## 17. Economic Models: Assumptions and Conclusions

• Two types of assumptions:– Simplifying assumptions

• Essential features can stand out more

clearly

– Critical assumptions

• Affect the conclusions of a model in

important ways

• If critical assumptions are wrong, the model

will be wrong

17

## 18. The Three Step Process

• Economists follow the same three-stepprocess to analyze almost any economic

problem:

– The first two steps explain how

economists build an economic model

– The last step explains how they use the

model.

18

## 19. Math, Jargon, and Other Concerns…

• Economic jargon– Special words that allow economists to

more precisely express themselves

• Math

– High school level algebra and geometry

• We will covers some of the basic math

concepts that you will need tomorrow

19

## 20. How to Study Economics

• Economics must be studied actively, notpassively

• Active study

– Reproduce what you have learned

– List the steps in each logical argument

– Retrace the cause-and-effect steps

– Draw the graphs

– Basic principles

• relate to what you are learning

20

## 21. Math Review

Tables and graphs

– Tables

– Straight-line graphs

– Curved lines

Linear equations

Lines and curves shift

Shifts vs. movements along a line

21

## 22. Tables and Graphs

• TABLE A.1 Advertising and Sales at Len & Harry’s22

## 23. Straight-line Graphs

• FIGURE A.1 A Graph of Advertising and SalesSales ($1,000 per month)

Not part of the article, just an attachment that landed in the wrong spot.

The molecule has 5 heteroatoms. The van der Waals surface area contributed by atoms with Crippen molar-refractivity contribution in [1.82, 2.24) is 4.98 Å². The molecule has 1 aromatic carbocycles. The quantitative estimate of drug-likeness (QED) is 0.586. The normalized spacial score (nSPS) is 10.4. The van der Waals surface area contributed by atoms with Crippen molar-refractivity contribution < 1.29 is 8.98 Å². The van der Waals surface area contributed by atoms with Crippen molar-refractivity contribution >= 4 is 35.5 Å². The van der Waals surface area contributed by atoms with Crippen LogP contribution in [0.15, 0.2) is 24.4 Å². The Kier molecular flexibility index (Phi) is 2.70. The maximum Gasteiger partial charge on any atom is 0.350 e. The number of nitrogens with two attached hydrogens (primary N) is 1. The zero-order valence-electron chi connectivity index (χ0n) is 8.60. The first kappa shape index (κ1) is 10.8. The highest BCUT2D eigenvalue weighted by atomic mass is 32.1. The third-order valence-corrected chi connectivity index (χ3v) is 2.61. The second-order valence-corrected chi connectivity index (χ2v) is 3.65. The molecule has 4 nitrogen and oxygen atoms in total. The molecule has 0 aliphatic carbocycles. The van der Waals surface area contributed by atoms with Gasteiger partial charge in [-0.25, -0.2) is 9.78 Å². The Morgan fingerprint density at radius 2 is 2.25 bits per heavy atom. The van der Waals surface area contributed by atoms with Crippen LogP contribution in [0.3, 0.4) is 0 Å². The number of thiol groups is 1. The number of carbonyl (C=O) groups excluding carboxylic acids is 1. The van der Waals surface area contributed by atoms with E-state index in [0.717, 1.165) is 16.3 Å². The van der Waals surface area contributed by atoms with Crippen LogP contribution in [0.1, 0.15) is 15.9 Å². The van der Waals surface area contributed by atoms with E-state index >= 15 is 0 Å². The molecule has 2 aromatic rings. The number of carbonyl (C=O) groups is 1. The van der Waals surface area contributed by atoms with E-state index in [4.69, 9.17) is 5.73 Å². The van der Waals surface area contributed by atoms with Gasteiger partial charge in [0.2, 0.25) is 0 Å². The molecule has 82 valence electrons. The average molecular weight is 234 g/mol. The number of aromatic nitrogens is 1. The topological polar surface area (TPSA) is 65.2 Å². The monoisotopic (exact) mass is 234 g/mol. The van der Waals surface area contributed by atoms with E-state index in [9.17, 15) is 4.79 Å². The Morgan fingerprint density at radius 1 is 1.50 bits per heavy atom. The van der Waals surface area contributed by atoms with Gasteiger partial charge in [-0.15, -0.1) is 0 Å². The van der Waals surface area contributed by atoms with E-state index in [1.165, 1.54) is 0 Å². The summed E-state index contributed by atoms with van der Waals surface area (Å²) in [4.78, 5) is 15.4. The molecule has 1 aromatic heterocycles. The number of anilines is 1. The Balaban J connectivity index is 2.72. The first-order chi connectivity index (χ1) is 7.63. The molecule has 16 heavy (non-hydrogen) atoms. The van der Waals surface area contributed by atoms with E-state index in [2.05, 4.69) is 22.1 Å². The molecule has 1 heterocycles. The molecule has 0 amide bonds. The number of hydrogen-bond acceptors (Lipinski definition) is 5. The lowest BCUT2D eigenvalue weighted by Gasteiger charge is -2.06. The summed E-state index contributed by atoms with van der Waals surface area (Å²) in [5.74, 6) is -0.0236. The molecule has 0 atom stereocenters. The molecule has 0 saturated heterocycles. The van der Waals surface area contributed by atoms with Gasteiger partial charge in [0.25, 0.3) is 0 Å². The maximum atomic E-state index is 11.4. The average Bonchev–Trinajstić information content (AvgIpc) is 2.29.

54

51

E

39

36

D

C

27

24

F

B

A

18

2

3

6

7

11

12

Advertising

($1,000 per month)

23

## 24. Straight-line Graphs

• Slope of a straight line =Change in vertical variable / Change in

horizontal variable

Y

=

X

24

## 25. Curved Lines

• FIGURE A.2 Measuring the Slope of a CurveSales

($1,000 per

month)

1. The slope of this

curve at point B…

32

31

C

27

B

24

21

18

4. sales increase from 21

to 27 units (ΔY= 6). So

the curve's slope at

point B is =6/3= 2.

D

2. is the slope of the

straight line tangent

to the curve at point B.

H

A

3. Along the tangent line,

when advertising

increases from 0 to 3

units (ΔX = 3)

1 2 3 4 5 6 7 8 9

Advertising ($1,000

per month)

25

## 26. Linear Equations

Y = a+bX

a: vertical intercept

b: slope

Exercise: what is the linear equation

for advertisement example in Figure

A.1?

• Y = 18+3X

26

## 27. Linear Equations

• Remember : Y= 18+3X• For example, how much expenses

are necessary to secure a sale

$39,000?

• Y = $39 now

• $39 = 18 + 3X

• X = (39 – 18)/3 = 7

27

## 28. Linear Equations

FIGURE A.3 Straight Lines with Different Slopes and Vertical InterceptsY

Y

b>0

a>0

a

0

X

0

X

28

## 29. Linear Equations

FIGURE A.3 Straight Lines with Different Slopes and Vertical InterceptsY

Y

b=0

a

a=0

0

X

0

X

29

## 30. Linear Equations

FIGURE A.3 Straight Lines with Different Slopes and Vertical InterceptsY

Y

a

b<0

0

X

0

X

a<0

30

## 31. Line Shift

• FIGURE A.4 Shifts in the Graph of Advertising and SalesSales

($1,000 per

Month)

July

44

C'

June

36

C

September

C''

6

Advertising

($1,000 per Month)

31

## 32. Curves Shift

• FIGURE A.5 Shifts of Curved Linesa)

b)

Y

Y

C’

C

C

C’

An increase in Z causes an

increase in Y at any value of X

X

An increase in Z causes a

decrease in Y at any value of X

X

32

## 33. Shifts vs. Movements Along a Line

• Suppose Y is the dependent variable,which is measured on one of the axis. If

the independent variable measured on

the other axis changes, we move along

the line.

• But if any other independent variable

changes, the entire line shirts.

## 34. Practice Question 1

5040

30

20

y=16-4x

10

y=12-4x

y=15-5x

0

0

1

2

3

4

5

-10

-20

-30

34

## 35. Practice Question 2

SAT on Hours1600

1400

1200

1000

800

600

400

200

0

0

20

40

60

80

100

120

35

## 36. Practice Question 3

Readers on Advertising160

140

120

100

80

60

40

20

0

0

5

10

15

20

25

30

36